Citizen initiatives and social movements have key roles to play in 'opening up’ hidden
innovation pathways. Resources: The crucial and under-appreciated role of social movements and civil society These can help, both in generating locally-rooted forms of innovation and in ensuring that the benefits of all forms of innovation are more widely shared. Examples abound of the crucial roles played by social movements, ranging from the origins of global industries like windpower to their crucial roles in urban sanitation, slum improvement, alleviating energy poverty and securing access to affordable medicines and healthcare.
While such bottom-up, distributed initiatives do not present panaceas, far more serious attention to these kinds of innovation – including at the highest levels of policy – are required in order to address the challenges of social justice and equitable distribution.
To take direction and distribution seriously means recognising the importance – and deliberately pursuing – a diversity of innovation pathways. It is only in this way that we can resist the processes of concentration and lock-in that, as noted above, close down the directions taken by innovation pathways and crowd out the paths favoured by more marginal groups. Likewise, attention to diversity enables sensitivity to varied ecological and economic contexts and disparate cultural settings. And designing policies that deliberately enhance diversity provides a crucial means to foster resilience – hedging against our uncertainty and ignorance about the future. For example, in approaches to crop development in Africa, actively enhancing agro-biodiversity with multiple crop types and varieties responds to varied agronomic and social contexts, as well as offsetting uncertainties linked to global markets and climate change.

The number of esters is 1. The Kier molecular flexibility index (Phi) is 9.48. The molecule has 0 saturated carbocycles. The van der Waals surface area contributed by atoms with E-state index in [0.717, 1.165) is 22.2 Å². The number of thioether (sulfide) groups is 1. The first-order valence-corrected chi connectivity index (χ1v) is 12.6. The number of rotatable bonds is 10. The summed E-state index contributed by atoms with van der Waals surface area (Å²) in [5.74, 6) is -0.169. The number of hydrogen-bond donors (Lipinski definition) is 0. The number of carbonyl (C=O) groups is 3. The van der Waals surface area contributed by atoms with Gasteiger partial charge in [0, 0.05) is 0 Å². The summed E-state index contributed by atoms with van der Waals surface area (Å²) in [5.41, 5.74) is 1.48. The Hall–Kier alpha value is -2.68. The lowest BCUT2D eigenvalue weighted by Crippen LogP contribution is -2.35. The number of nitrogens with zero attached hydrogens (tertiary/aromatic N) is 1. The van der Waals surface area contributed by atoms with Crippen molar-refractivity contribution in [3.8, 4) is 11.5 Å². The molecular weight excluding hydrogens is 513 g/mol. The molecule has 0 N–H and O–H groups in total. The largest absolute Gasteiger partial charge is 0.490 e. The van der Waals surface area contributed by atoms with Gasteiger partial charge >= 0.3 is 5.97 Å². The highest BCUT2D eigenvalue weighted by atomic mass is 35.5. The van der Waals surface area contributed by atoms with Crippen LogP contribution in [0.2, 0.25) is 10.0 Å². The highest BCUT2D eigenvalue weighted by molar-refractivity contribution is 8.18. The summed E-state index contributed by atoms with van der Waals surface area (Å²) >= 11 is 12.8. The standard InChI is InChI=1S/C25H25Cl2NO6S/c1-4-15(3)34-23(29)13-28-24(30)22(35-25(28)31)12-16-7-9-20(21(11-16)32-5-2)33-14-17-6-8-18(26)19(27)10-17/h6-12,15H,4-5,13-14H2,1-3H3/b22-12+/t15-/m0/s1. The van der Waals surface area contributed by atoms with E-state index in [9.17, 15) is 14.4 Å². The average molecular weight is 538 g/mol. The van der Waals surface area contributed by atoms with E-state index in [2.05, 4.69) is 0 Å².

In many different sectors, protecting creative experimentation in diverse niches – involving different combinations of users, businesses and applications – allows for new markets and innovation pathways to emerge. Many features of mainstream 'sustainable housing’, for instance, have arisen out of just these kinds of diverse niches, initially supported and protected on the margins. On-going links between experimental niches and the housing industry continue to foster learning and innovation, showing how diversity can breed diversity. Resources: Innovation in 'niches' - appreciating, nuRturing and enhancing learning